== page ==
I think that the word "obsession" typically gets a bad rap. I mean, you usually only hear it used in a negative context like when some obsessed girl gets caught stealing Brad Pitt's underwear or when a neglected wife complains that her husband is obsessed with football. But having lived with two obsessives for a while now (and, if I'm totally honest, being a bit of one myself) I can definitely see the upside to obsession.
I have come to realize that obsession usually defines a period of intense learning. Now, let's be clear, there are all kinds of learning and some are as not always as beneficial to your life long knowledge base as others. (Like do you really need to know that much about someone else's unmentionables??) But this type of driven, intense learning about some things (the right things) can really help catapult you up to the top of the next knowledge plateau.
As everyone who's ever met Dashell (or who has read this blog for a while) knows he has had a small obsession with trains for quite a while. And, as it has been starting to fade, I am actually beginning to miss it. I'll admit it, for a while there, I would wonder, periodically, if there might ever be anything (ANYTHING) else that might possibly pique his interest that was not train related. But now that he's moved on to garbage trucks, I am definitely missing trains. (Garbage is simply not as fascinating to me as it currently is to him. I've tried. Trust me. I've tried. But it just leaves me cold. And, well, a bit dirty feeling.)
As I reflect back on our brighter (cleaner) more interesting days of trains, I realize that Dashy's train obsession was not only fun but really inspired him to learn a lot of new words and concepts. His grasp of direction came from his love of trains. (Not to mention his "mastery" of the words associated to those concepts.) So I tend to attribute a good chunk of his vocabulary to his train obsession....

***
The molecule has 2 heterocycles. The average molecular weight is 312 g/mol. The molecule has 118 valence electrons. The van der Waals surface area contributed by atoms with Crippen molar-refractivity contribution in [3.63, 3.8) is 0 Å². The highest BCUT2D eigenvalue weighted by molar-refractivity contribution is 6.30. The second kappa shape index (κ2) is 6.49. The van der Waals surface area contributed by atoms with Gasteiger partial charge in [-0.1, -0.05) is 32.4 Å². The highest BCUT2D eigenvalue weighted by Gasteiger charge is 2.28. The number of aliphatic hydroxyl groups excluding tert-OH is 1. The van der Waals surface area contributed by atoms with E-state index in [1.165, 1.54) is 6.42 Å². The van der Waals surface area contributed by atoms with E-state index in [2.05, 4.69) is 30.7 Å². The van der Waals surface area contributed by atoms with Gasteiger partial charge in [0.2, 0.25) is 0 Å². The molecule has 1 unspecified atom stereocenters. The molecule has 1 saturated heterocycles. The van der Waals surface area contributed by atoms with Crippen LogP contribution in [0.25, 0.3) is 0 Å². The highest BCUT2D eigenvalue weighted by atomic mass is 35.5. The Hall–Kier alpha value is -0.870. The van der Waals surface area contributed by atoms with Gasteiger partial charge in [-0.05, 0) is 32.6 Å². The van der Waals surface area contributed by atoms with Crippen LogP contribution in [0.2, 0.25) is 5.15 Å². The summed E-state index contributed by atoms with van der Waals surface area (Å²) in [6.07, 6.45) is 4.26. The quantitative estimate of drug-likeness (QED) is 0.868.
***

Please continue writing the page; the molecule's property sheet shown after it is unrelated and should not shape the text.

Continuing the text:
- train (of course)
- flat car
- freight car
- coal car
- mountain (he has one on his train table, but is also able to identify them in the real world.)
- cow catcher
- train track
- hook (as in the cars "hook" together)
- the letter "r" (he learned this because of his love railroad signs)
- gas tank
...as well as a few cute phrases like "All aboard!", "Tickets please", "backing up" and "going 'round the bend".
He would spend large amounts of time putting together long lengths of track...
And building tunnels and bridges...
(What the picture can't depict it that there were very elaborate rules as to which trains could be on which bridge. It was very confusing for Mommy, but Dashell was adamant about keeping the trains segregated. Who knows what goes on in their heads sometimes!)
Given how the tracks fit together, I like to think of this as a lot time spent working puzzles. (Which, as a side note, he has become quite fond of lately. Currently he's pretty bored with the typical beginner puzzles. He does have one puzzle that, although also a single piece per hole puzzle, doesn't have pictures under the pieces. Unfortunately, even though it is slightly more challenging, he can put that together pretty easily too. So, the other day, I got him some puzzles where all the pieces fit together to make an animal and he likes them, but they are a little frustrating because they don't have a picture of the animal in the hole where the pieces fit. And he keeps asking for a picture. Does anyone know if there is a middle ground between the big chunky single piece per hole puzzles and the ones I just described? If you do please let me know. Thanks!! Anyway... back to trains.) I think hooking the trains together was also like doing a puzzle... the magnets on the trains only allow you to hook them one way. At first this was really frustrating for him, but in a couple days he got the hang of it and became a master.
And of course, there is guiding the train around the track. What better way to work on hand-eye coordination? Or making up scenarios like the train has to go to the station to pick up the people. The people have to get on board and then the train goes a little further and stops so that the freight cars can be unloaded, etc. Imaginative play! Right? Right?! Maybe I'm just trying to justify the hours and hours that my child spent over the last several months playing with trains, or maybe, just maybe, I might be onto something here. Whaddya think?